The JDBC->LDAP bridge is a Type IV JDBC driver that provides a JDBC interface to use SQL when interacting with database services. The bridge utilizes JLDAP to interact with directory services and so supports the following protocols:
In order to provide these services the bridge has adapted the following SQL commands:
|SELECT||Yes||Searches||SELECT * FROM subTreeScope;dc=domain,dc=com WHERE cn='Test User'|
|INSERT||Yes||Create objects||INSERT INTO cn=Test User,dc=domain,dc=com (objectClass, cn, sn) VALUES ('person','Test User','User')|
|DELETE||Yes||Delete objects||DELETE FROM cn=Test User,dc=domain,dc=com|
|UPDATE||Yes||Modify (replace) object attributes||UPDATE objectScope;cn=Test User,dc=domain,dc=com SET sn = 'New User'|
|UPDATE ENTRY||No||Modify (add, replace, delete) object attributes||UPDATE ENTRY objectScope;cn=Test User,dc=domain,dc=com DO ADD SET userPassword='secret'|
Above there are four common SQL commands: SELECT, INSERT, UPDATE and DELETE along with a JDBC-LDAP Bridge specific command called UPDATE ENTRY. The UPDATE ENTRY command is meant to allow for the update of individual attributes on an object that isn't natively supplied by SQL.
The other major difference between more standard SQL and the above commands is the use of LDAP DNs and search scopes. There are two ways to specify what data an operation will work on:
As stated above, a DN & scope can be mapped to a table name. This is useful for integrating the bridge into applications that are expecting tables. In order to perform this mapping you must create a file with the following format:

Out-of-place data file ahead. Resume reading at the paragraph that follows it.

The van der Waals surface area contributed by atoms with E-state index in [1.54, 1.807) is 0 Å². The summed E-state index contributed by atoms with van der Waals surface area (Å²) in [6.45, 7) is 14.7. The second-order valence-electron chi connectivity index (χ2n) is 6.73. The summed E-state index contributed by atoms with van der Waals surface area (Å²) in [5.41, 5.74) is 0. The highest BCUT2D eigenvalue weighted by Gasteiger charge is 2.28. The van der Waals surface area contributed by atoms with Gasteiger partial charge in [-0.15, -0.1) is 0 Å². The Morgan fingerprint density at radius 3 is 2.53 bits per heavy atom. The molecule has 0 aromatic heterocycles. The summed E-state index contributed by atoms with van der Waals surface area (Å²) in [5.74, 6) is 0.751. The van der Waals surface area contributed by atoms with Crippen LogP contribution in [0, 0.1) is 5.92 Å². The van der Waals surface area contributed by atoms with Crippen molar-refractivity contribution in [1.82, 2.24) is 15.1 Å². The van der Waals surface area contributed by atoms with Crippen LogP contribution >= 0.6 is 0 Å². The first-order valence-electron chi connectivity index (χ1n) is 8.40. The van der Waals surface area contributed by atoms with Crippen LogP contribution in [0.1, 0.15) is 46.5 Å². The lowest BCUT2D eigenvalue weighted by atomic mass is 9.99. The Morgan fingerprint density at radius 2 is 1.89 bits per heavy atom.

numTables=X table.1.name=Users table.1.base=ou=Users,dc=domain,dc=com table.1.scope=subTreeScope table.1.ocs=inetOrgPerson . . . table.X.name=Groups table.X.base=ou=Groups,dc=domain,dc=com table.X.scope=subTreeScope table.X.ocs=groupOfUniqueNames
In order to create a connection you will need :
In addition, you should know how you want results returned or if you are planning on using a table map. The connection string is based on the standard LDAP URL format(RFC 2255). And it has the syntax:
The below code is a sample to create a JDBC LDAP Connection:
String ldapConnectString = "jdbc:ldap://localhost:389/dc=yourcompany,dc=com?SEARCH_SCOPE:=subTreeScope"; java.sql.Connection con; con = DriverManager.getConnection(ldapConnectString,"cn=Admin","manager");
There are several options for the connection string:
|cache_statements||set to true to cache SQL statements|
|secure||set to true for TLS/SSL connections over LDAP|
|concat_atts||set to true if attributes with multiple values should be concatenated into a single value surrounded by . E.g. [val1][val2][val2]|
|search_scope||may be set to objectScope, oneLevelScope or subTreeScope as a default search scope.|
|exp_rows||set to true if multi-value attributes should be handled by creating more rows. This will create rows for every entry for every extra value for each attribute.|
|pre_fetch||set to false (default is true) to process each entry as it is required by the client application. This gives much better performance, but all metadata is not available until after all entries are processed. Setting this value to false will give a big performance boost in applications where all fields are known before the search is executed.|
|size_limit||set to the maximum number of entries that may be retrieved. Default is 1000.|
|time_limit||set to the maximum amount of time an operation may take. Default is unlimited.|
|ignore_transactions||set to true if calls to setAutoCommit(), commit() and rollback() should be ignored. Default is false.|
|table_def||The path to the properties file that contains the table map|
|no_soap||Set to true when using DSMLv2 if you don't want to encase the message in a SOAP envelope|
|dsml_base_dn||The base DN for using DSMLv2 connections|
|spml_base_dn||The base DN for using SPMLv2 connections, should be 'ou=Users,dc=spml,dc=com'|
|spml_impl||The authentication implementation class|